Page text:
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What Is Goal Setting Theory And How Can It Help You?

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Written by Timothy Sykes
Updated 1/10/2023 6 min read

Have you ever heard of Goal Setting Theory? I spoke about this topic at my 1st TEDx Talk in Sydney, Australia (still waiting for it to post online, but here’s my 2nd Tedx Talk posted).  And, while you may not think it applies to you, trust me it does!

Basically, it’s a specific approach to setting goals in a way that will make you more likely to achieve them. This is a concept that began to gain traction in the 1960s and which I believe can augment the teachings of the Tim Sykes Millionaire Challenge.

Here, I’ll offer a brief overview to Goal Setting Theory, then give specific tips on how to make it work for you as a day trader.

What is Goal Setting Theory? 

It all started with the pioneering research of Dr. Edwin Locke in the late 1960s. After spending much time researching goal setting and motivation, he released a 1968 article entitled “Toward a Theory of Task Motivation and Incentives.”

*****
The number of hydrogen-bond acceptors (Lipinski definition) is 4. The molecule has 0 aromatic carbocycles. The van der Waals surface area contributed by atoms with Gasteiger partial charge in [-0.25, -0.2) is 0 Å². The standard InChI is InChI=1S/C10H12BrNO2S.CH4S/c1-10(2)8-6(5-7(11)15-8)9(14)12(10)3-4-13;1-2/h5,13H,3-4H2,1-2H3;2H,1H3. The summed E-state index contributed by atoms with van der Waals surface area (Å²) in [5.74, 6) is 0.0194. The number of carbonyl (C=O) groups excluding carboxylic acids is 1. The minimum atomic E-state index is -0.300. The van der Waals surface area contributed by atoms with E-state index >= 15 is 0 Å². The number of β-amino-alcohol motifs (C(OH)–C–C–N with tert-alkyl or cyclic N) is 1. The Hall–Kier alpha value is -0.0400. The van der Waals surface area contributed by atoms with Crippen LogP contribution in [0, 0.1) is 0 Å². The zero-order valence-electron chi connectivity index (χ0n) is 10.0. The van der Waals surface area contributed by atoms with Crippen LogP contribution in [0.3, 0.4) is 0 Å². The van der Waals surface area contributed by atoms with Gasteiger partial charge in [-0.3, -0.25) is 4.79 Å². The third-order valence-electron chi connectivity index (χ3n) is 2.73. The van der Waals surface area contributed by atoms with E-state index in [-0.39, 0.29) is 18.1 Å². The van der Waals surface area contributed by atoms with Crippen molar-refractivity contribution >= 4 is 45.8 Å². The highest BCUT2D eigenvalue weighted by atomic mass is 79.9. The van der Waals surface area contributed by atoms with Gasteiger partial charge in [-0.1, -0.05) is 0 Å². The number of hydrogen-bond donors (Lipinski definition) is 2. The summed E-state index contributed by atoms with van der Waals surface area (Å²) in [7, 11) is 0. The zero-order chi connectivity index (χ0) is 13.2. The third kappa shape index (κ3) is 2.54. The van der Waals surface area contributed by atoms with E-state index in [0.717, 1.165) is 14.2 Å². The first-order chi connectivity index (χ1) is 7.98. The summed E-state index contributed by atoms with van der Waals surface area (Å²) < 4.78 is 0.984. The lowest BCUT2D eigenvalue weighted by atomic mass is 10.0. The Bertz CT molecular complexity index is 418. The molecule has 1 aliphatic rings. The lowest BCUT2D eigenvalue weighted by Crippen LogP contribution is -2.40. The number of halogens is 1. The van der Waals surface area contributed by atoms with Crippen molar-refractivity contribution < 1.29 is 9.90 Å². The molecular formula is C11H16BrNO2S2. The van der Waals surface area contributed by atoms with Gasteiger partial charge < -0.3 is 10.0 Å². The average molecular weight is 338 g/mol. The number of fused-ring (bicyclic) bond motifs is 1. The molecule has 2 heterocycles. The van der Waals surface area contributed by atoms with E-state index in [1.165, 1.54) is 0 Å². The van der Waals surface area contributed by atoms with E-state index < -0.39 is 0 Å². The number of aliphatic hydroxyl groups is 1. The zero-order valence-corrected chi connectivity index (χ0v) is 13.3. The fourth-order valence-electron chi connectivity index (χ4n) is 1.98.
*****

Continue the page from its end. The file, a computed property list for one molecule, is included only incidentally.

In this article, Locke stated that employees were motivated by clear goals and appropriate feedback. He went on to say that working toward a goal provided a major source of motivation to actually reach the goal–which, in turn, improved performance.

Locke’s research showed that there was a relationship between how difficult and how specific a goal was and people’s performance of a task. He found that specific and difficult goals led to better task performance than vague or easy goals.

Telling someone to “try hard” or “do your best” is far less effective than specific instructions such as “try to get more than 80% correct” or “concentrate on beating your best time.”  Likewise, having a goal that is too easy is not a motivating force. Hard goals are more motivating than easy goals because it’s much more of an accomplishment to achieve something that you have to work for.

Several years after Locke’s findings, another researcher’s work was able to expand upon it. Dr. Gary Latham studied the effect of goals set in the workplace and his findings supported Locke’s. The inseparable link between goal setting and optimal workplace performance was formed.

Later, Locke and Latham went on to publish a work entitled “A Theory of Goals Setting and Task Performance.”  In this document, they reinforced the need to set specific and difficult goals and they outlined three other characteristics of successful goal setting.

Goal Setting Theory: Why it Matters 

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The information on Goal Setting Theory above probably didn’t surprise you much as you read it. But, actually, this is a great illustration of how pivotal this research was.